This week we are in Washington DC on vacation!
While this technically doesn’t count as a cemetery, this memorial along the Mall was of interest to me because a few years ago I met Nick Benson, stone carver from the John Stevens Shop in Newport, RI.
The John Stevens Shop has been in operation since 1705, and numerous articles and gravestone afficiandos have detailed stones in Newport – and much farther! – made from the shop. Today the shop is under the direction of Nick Benson, and the shop still handcarves lettering on stones.
During a course at Brown University, AC125 Gravestones and Burying Grounds, Nick Benson was a guest lecturer where he discussed the shop, as well as his recent undertaking – working in Washington DC where he carved on the National World War II Memorial. An interview with Nick Benson discusses the experience, and the John Stevens Shop website features excellent photographs of the process.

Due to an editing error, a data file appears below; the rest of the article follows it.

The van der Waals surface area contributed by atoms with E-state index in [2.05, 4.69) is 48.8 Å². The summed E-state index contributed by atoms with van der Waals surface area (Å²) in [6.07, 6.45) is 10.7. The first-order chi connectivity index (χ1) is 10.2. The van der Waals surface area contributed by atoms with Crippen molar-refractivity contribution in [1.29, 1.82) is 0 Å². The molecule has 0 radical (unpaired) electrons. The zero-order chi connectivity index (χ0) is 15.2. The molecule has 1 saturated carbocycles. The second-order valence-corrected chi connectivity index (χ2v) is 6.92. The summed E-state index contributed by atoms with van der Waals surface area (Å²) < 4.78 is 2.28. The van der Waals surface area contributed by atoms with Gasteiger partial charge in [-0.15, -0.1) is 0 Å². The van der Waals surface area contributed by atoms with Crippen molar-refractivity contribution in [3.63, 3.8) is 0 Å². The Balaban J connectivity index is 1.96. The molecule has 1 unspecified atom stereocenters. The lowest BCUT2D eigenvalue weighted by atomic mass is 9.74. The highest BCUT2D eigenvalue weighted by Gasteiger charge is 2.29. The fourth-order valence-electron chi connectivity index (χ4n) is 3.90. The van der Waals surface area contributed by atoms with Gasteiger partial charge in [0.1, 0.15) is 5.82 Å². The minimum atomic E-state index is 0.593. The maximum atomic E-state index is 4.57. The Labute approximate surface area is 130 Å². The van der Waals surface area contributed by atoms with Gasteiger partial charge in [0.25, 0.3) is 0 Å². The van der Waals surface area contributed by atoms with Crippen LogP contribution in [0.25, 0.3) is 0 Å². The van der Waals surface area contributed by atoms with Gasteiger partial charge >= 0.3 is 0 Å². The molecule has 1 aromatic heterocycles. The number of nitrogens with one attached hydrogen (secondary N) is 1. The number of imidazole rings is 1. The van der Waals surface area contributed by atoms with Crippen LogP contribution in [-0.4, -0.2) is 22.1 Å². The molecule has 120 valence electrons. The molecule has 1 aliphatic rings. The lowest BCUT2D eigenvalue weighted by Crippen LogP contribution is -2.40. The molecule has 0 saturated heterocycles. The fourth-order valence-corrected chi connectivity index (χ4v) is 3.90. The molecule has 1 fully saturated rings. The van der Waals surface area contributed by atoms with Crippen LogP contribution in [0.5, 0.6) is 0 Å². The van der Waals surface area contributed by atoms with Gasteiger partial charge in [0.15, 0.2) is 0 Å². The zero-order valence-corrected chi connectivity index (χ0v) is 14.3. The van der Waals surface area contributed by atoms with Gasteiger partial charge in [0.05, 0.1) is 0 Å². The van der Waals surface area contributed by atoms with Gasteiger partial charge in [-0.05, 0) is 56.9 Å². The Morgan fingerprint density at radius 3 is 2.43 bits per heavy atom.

While I had never thought much about the physical carving of gravestones or monuments, after meeting with Nick I keep my eyes open for his – and the Shop’s – signature style. It is remarkable to consider how the stonecarving tradition has been passed on throughout generations, across years and apprenticeships. The carving is beautiful, and all the more interesting when one considers the labor involved.
The WWII Monument is well-placed along the Mall, between the Washington and Lincoln Memorials. It is spacious and well-designed, and tourists (myself included!) enjoy taking photographs along each of the sections dedicated to individual states.